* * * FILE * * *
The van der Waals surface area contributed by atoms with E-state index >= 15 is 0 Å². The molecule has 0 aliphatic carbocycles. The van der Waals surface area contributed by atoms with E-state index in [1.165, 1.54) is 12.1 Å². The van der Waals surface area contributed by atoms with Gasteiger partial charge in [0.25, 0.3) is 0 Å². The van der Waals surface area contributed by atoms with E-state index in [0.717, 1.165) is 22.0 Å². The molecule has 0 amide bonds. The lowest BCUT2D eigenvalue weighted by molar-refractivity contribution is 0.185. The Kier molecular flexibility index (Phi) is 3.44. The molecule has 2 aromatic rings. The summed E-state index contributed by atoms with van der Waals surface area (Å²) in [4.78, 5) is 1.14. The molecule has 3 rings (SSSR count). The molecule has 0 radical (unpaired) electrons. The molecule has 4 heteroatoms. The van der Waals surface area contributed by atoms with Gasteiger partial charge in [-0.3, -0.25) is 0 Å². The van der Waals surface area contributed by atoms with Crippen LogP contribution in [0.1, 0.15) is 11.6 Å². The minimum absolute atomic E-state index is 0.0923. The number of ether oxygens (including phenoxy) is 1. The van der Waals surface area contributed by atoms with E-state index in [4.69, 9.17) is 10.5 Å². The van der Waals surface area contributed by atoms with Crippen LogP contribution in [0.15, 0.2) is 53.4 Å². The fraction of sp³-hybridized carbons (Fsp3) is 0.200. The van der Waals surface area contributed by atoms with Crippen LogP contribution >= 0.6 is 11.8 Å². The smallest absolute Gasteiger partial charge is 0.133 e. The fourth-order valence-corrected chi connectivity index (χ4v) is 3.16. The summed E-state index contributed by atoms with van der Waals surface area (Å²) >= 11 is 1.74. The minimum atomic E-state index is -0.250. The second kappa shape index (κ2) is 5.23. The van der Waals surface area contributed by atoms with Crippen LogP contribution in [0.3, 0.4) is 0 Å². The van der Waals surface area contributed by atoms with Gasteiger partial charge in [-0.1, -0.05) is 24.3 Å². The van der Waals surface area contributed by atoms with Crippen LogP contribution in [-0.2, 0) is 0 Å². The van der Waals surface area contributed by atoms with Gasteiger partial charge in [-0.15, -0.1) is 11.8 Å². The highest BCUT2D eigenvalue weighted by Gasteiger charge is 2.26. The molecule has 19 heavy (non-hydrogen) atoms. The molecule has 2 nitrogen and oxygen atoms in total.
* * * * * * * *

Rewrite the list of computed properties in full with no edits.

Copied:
The van der Waals surface area contributed by atoms with E-state index >= 15 is 0 Å². The molecule has 0 aliphatic carbocycles. The van der Waals surface area contributed by atoms with E-state index in [1.165, 1.54) is 12.1 Å². The van der Waals surface area contributed by atoms with Gasteiger partial charge in [0.25, 0.3) is 0 Å². The van der Waals surface area contributed by atoms with E-state index in [0.717, 1.165) is 22.0 Å². The molecule has 0 amide bonds. The lowest BCUT2D eigenvalue weighted by molar-refractivity contribution is 0.185. The Kier molecular flexibility index (Phi) is 3.44. The molecule has 2 aromatic rings. The summed E-state index contributed by atoms with van der Waals surface area (Å²) in [4.78, 5) is 1.14. The molecule has 3 rings (SSSR count). The molecule has 0 radical (unpaired) electrons. The molecule has 4 heteroatoms. The van der Waals surface area contributed by atoms with Gasteiger partial charge in [-0.3, -0.25) is 0 Å². The van der Waals surface area contributed by atoms with Crippen LogP contribution in [0.1, 0.15) is 11.6 Å². The minimum absolute atomic E-state index is 0.0923. The number of ether oxygens (including phenoxy) is 1. The van der Waals surface area contributed by atoms with E-state index in [4.69, 9.17) is 10.5 Å². The van der Waals surface area contributed by atoms with Crippen LogP contribution in [0.15, 0.2) is 53.4 Å². The fraction of sp³-hybridized carbons (Fsp3) is 0.200. The van der Waals surface area contributed by atoms with Crippen LogP contribution >= 0.6 is 11.8 Å². The smallest absolute Gasteiger partial charge is 0.133 e. The fourth-order valence-corrected chi connectivity index (χ4v) is 3.16. The summed E-state index contributed by atoms with van der Waals surface area (Å²) >= 11 is 1.74. The minimum atomic E-state index is -0.250. The second kappa shape index (κ2) is 5.23. The van der Waals surface area contributed by atoms with Crippen LogP contribution in [0.3, 0.4) is 0 Å². The van der Waals surface area contributed by atoms with Gasteiger partial charge in [-0.1, -0.05) is 24.3 Å². The van der Waals surface area contributed by atoms with Crippen LogP contribution in [-0.2, 0) is 0 Å². The van der Waals surface area contributed by atoms with Gasteiger partial charge in [-0.15, -0.1) is 11.8 Å². The highest BCUT2D eigenvalue weighted by Gasteiger charge is 2.26. The molecule has 19 heavy (non-hydrogen) atoms. The molecule has 2 nitrogen and oxygen atoms in total.